The Latest in Film ... Bringing Hitler to Life by Placing His Head on an Actor's Body
John Preston, in the Sunday Telegraph (Oct. 17, 2004):
In a dark wood in northern Poland, up near the Russian border, something dreadful is happening: Hitler is being brought back to life. There have been resurrected Hitlers before, of course, on screen and in novels, but nothing remotely like this. Using "the most innovative computer animation techniques ever seen on TV", Hitler's face has in effect been superimposed on to an actor's body.
Although this hybrid Hitler is only partially flesh and blood, he struts, rants and gesticulates just like the real thing. But having breathed new digitalised life into the Fuhrer, what do you do with him? This being television, the answer is simple: you give him his own show.
Virtual History: The Plot to Kill Hitler is a cod documentary about the attempt to kill him in 1944 - "The July Plot". On July 20, 1944, a group of high-ranking German generals, led by Colonel Claus von Stauffenberg, tried to blow Hitler up at his Polish headquarters, the Wolf's Lair. The plot failed, but only just: a briefcase full of explosives detonated as planned, but left Hitler with only minor injuries. He soon recovered, the captors were shot, and the war continued for another year....
Now, just a few yards away from where Stauffenberg's bomb exploded, The Plot to Kill Hitler is being screened in the Fuhrer's former communications bunker. So what exactly is the future of history? Well, on this evidence here, it looks very much like being fabrication.
What the film-makers have done is to shoot "new" newsreel footage that resembles the real thing but in fact shows events that were never filmed at the time. Thus Hitler is seen having his breakfast and being injected with his daily "pick-me-up" by his physician, while Churchill loafs about in his dressing-gown until mid-morning reading the papers.
In order to obtain the desired level of would-be veracity, the actors involved had to wear specially designed frames on their heads while they were filmed. These recorded each of their movements, however tiny. Meanwhile, images of the three historical faces were scanned into a computer. Once filming was completed, the actors were digitally decapitated and their heads replaced by those of their computer-generated counterparts.
The results may not be faultless - Churchill's head, in particular, seems to be moving in a different plane to the rest of him - but they were certainly good enough to send a ripple of astonishment through the assembled hacks and historians.
According to David Abraham, head of Discovery Networks Europe, "Audiences will be able to see historical figures as they never have done before. In future, if it's done responsibly, this technique will allow us to tell history's greatest stories in a completely new way."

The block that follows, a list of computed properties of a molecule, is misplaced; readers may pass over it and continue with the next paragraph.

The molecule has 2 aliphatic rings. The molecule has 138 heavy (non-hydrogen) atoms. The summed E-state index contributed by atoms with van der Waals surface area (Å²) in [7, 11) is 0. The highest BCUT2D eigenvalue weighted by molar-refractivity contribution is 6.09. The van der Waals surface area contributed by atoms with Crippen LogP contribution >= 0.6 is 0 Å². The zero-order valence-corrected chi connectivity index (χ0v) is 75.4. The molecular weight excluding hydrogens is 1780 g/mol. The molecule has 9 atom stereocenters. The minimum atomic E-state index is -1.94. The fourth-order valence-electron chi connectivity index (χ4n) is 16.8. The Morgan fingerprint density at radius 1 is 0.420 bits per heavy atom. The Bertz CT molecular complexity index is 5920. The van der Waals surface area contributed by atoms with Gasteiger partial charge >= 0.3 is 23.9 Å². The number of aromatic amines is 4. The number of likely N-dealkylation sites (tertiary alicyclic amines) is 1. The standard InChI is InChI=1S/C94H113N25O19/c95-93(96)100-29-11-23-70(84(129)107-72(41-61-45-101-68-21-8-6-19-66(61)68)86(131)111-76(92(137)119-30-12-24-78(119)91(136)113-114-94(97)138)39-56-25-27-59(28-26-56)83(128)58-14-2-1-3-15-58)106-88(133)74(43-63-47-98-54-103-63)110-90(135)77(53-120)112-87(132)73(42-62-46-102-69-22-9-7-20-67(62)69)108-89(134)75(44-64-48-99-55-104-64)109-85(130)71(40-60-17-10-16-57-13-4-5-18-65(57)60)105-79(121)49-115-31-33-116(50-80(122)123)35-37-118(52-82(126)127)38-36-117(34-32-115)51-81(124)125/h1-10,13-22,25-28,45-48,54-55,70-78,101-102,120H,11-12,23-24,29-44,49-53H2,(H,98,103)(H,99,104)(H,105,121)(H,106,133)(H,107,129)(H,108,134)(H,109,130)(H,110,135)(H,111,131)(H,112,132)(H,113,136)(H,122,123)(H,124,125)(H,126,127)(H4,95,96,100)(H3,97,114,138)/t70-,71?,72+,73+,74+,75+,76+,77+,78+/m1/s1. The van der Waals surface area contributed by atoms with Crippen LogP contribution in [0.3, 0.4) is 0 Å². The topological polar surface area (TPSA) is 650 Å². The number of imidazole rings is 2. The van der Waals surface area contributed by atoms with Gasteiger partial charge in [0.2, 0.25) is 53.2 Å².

The key word here, of course, is "responsibly". Everyone involved is very aware that in the wrong hands this technique could cause an even greater blurring of the line between fact and fiction than exists at the moment. For instance, you could create convincing broadcasts from despots or crackpots who had either died years beforehand or didn't want to run the risk of actually being filmed.
As the historian Andrew Roberts, one of the advisers on The Plot to Kill Hitler, concedes, "Yes, it is possible to create false history like this. But here we've been very careful only to construct scenes that are non-contentious, and we haven't tried to reconstruct dialogue. I think that as long as you make it perfectly clear what's going on, then there isn't an ethical problem."
Also in the audience is a dapper, black-haired man with something worryingly familiar about his features. He is Clive Brooks, a former official in the immigration department of the Metropolitan Police, who plays Hitler - at least he does from the neck down. But in order that the visual effects team should have a suitable base on which to superimpose Hitler's face, it was necessary that there should be a close resemblance between actor and dictator.
"People have told me several times in the past that I look like Hitler," admits Brooks, trying to sound as cheerful about it as one can under the circumstances. "When they approached me, I thought it would be fascinating to have a go. However, I wasn't under any illusions. Basically, I was there as a body actor. I had to hit my marks and turn my head at the right moment. But in a sense," says Brooks, valiantly if none too plausibly, "you could argue that there was more acting involved; that it's easier to give your face to the camera than it is to keep it away."
With that, we gathered up our kitbags and tin mugs and were loaded back on to the trucks. On the way to the airfield, accompanied by motorcycle outriders in WW2 uniforms, we passed a line of cars waiting at a level crossing. Inside the cars people stared in astonishment as history, briefly replayed as farce, swept past their gaze.
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